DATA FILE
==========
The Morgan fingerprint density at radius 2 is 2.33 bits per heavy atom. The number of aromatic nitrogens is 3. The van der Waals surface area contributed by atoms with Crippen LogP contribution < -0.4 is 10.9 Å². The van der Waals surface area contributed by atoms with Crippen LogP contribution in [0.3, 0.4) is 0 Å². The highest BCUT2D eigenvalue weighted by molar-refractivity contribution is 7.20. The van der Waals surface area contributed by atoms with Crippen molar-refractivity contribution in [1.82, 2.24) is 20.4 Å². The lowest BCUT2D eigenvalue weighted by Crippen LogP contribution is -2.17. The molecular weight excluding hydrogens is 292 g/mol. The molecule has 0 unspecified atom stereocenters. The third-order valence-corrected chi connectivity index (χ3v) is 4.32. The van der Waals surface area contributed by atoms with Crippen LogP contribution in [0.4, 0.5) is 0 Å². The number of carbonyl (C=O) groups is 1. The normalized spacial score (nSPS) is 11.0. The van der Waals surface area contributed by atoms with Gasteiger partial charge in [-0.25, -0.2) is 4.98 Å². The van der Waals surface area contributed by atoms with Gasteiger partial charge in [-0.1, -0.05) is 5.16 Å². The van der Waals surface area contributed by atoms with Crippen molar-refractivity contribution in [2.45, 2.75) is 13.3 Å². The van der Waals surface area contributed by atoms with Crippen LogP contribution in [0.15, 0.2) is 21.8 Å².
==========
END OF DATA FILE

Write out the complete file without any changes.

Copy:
The Morgan fingerprint density at radius 2 is 2.33 bits per heavy atom. The number of aromatic nitrogens is 3. The van der Waals surface area contributed by atoms with Crippen LogP contribution < -0.4 is 10.9 Å². The van der Waals surface area contributed by atoms with Crippen LogP contribution in [0.3, 0.4) is 0 Å². The highest BCUT2D eigenvalue weighted by molar-refractivity contribution is 7.20. The van der Waals surface area contributed by atoms with Crippen molar-refractivity contribution in [1.82, 2.24) is 20.4 Å². The lowest BCUT2D eigenvalue weighted by Crippen LogP contribution is -2.17. The molecular weight excluding hydrogens is 292 g/mol. The molecule has 0 unspecified atom stereocenters. The third-order valence-corrected chi connectivity index (χ3v) is 4.32. The van der Waals surface area contributed by atoms with Crippen LogP contribution in [0.4, 0.5) is 0 Å². The number of carbonyl (C=O) groups is 1. The normalized spacial score (nSPS) is 11.0. The van der Waals surface area contributed by atoms with Gasteiger partial charge in [-0.25, -0.2) is 4.98 Å². The van der Waals surface area contributed by atoms with Gasteiger partial charge in [-0.1, -0.05) is 5.16 Å². The van der Waals surface area contributed by atoms with Crippen molar-refractivity contribution in [2.45, 2.75) is 13.3 Å². The van der Waals surface area contributed by atoms with Crippen LogP contribution in [0.15, 0.2) is 21.8 Å².